PI: Richard R. Joyce, NOAO, email@example.com
Address: P.O. Box 26732, Tucson, AZ 85718-6732, USA
CoI: Kenneth Hinkle, NOAO
Title: Narrowband IR Imaging of Final Flash Stars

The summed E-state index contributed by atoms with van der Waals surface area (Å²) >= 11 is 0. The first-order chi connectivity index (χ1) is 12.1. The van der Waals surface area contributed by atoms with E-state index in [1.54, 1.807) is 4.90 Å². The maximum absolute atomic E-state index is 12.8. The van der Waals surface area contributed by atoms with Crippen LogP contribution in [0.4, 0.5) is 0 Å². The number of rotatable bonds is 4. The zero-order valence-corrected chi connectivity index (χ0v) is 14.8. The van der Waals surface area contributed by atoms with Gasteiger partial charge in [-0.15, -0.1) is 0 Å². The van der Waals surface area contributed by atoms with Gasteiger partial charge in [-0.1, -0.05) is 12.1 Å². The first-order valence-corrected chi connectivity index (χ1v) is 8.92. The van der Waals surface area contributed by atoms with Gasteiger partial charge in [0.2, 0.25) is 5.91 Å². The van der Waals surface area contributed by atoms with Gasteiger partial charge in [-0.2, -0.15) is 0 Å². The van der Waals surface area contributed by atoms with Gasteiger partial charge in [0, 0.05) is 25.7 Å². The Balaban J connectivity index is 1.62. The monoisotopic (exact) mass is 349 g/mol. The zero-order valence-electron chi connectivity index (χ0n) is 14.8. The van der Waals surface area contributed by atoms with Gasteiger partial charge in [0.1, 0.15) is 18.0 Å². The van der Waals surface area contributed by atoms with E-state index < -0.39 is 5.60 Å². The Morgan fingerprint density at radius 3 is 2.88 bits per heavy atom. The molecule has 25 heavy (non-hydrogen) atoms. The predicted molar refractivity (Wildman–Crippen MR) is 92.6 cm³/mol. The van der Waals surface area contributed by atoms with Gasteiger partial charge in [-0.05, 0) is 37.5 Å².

Abstract: Post-AGB stars can undergo a final episode of helium shell burning after the star has ejected a planetary nebula and has started on the white dwarf track. This ``final flash'' episode is very short lived and, although common, rarely observed. In 1996, V4334 Sgr (Sakurai's Object) was the first star to be followed with modern instrumentation during its final flash stage. Since then, this object has undergone dramatic changes in elemental abundances, effective photospheric temperature, and brightness in both the visible and near-infrared. Ejection of a dust shell in 1998 resulted in the star becoming optically invisible by 2000 and possibly currently undetectable in the K band. V605 Aql underwent nearly identical behavior beginning in 1919 and is now generally accepted to be a final flash object. CK Vul, originally observed in 1670 and thought to be a slow nova, has also now been shown to possess many characteristics of a final flash object, including a compact radio source and strong HeI emission at 1.083 (mu)m. This line, which implies the existence of a hot wind, may serve as a tracer of the expanding shell from the central star. We propose high spatial resolution imaging in the HeI emission line of these objects, which span over 300 years in final flash evolution.
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